• to achieve this reduction lethal and non-lethal actions are necessary;
  • any management option must be safe, humane, cost effective and be achievable;
  • management options must comply with all bylaws and government regulations;
  • annual evaluation of management actions must include consideration for human health and
  • safety, biological integrity, conflict resolution, cost to implement, and social/political realities.

Recommendation #1 is Relocation / Trap and Cull.  Public Education is #5.

Click here to read our critique in response to the documents provided by the Ministry of Environment and others.

Liz’s visit to Invermere:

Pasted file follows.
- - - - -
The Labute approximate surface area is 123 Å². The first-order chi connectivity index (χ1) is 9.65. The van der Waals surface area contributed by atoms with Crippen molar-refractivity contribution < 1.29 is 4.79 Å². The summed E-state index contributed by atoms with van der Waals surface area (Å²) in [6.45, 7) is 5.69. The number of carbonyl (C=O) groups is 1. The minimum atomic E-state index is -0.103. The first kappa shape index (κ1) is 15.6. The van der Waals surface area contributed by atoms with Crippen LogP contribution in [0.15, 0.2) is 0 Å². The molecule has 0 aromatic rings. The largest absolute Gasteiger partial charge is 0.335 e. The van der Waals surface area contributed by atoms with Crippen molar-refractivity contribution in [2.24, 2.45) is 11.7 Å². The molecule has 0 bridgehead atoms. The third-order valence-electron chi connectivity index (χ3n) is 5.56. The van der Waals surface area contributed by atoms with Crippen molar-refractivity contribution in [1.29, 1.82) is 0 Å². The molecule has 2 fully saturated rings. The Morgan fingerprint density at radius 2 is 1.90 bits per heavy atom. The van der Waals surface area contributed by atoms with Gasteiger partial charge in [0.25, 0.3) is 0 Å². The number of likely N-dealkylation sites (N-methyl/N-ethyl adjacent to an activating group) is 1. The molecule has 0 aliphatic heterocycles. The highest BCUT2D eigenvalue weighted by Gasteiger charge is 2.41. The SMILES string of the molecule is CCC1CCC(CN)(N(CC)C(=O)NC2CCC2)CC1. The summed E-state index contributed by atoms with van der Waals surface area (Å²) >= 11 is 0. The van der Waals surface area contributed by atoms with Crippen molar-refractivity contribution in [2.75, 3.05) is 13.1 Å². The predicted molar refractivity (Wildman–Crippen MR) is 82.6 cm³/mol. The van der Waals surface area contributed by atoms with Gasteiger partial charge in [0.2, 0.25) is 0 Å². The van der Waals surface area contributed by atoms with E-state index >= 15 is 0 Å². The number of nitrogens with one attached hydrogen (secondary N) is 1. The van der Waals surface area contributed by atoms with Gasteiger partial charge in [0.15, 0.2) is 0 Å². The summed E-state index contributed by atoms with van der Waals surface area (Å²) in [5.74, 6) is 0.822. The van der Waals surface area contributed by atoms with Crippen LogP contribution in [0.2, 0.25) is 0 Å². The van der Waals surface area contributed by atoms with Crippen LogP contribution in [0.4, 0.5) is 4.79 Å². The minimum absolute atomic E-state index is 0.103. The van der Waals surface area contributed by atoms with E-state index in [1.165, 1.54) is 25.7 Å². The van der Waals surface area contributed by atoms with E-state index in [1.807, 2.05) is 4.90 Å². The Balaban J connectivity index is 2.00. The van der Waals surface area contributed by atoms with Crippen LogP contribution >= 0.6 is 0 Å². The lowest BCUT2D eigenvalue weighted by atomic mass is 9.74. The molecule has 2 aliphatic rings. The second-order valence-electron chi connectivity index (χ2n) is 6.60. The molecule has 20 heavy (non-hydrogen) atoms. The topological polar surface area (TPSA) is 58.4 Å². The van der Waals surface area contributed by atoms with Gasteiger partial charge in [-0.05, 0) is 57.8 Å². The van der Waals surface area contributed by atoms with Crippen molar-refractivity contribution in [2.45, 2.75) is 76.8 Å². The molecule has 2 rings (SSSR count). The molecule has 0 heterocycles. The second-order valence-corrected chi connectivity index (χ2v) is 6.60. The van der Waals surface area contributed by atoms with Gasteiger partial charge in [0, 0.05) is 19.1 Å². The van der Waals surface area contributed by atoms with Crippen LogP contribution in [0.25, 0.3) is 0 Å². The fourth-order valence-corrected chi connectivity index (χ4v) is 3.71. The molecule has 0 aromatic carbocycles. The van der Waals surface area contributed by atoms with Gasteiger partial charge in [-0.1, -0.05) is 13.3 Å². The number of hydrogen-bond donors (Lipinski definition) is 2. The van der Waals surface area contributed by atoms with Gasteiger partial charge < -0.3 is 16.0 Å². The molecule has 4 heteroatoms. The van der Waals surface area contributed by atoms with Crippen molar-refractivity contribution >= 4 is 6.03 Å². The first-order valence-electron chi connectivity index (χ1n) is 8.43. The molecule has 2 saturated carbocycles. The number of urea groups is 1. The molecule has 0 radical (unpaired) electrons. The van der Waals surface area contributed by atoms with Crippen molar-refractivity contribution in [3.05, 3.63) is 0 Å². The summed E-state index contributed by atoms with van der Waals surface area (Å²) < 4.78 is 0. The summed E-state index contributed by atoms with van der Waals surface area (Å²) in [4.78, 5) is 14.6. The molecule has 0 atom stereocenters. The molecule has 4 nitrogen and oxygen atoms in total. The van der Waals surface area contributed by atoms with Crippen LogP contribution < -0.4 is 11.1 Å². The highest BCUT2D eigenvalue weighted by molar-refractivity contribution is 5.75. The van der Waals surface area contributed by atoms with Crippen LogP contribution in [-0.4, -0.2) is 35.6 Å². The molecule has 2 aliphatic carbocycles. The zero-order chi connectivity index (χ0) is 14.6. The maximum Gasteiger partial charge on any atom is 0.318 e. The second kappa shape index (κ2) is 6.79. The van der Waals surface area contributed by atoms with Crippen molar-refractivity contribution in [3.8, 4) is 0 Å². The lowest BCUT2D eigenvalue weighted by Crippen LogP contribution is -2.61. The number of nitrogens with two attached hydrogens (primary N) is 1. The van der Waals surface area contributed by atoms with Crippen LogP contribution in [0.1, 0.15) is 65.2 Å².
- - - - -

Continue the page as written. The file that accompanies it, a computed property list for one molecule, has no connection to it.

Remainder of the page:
We have been working flat out since I arrived. We had a strategy meeting Sunday night to discuss our appproach to Council. The folks with the Invermere Deer Protection Organization have done an amazing amount of work and presented some great material to Council.

On Monday, I met with Karen Brown who researches material for the IDPO and discussed the issue and how it has evolved here. All this information is incredibly important to me as an outsider who will be making recommendations to Council. I want to make sure that I’ve done all necessary research and understand the issues facing the community.

In the afternoon Devin took me to the private animal shelter where he volunteers. It was quite wonderful. The shelter has a number of small buildings, including a small house where lost and abandoned cats are housed. The dogs are placed in foster homes.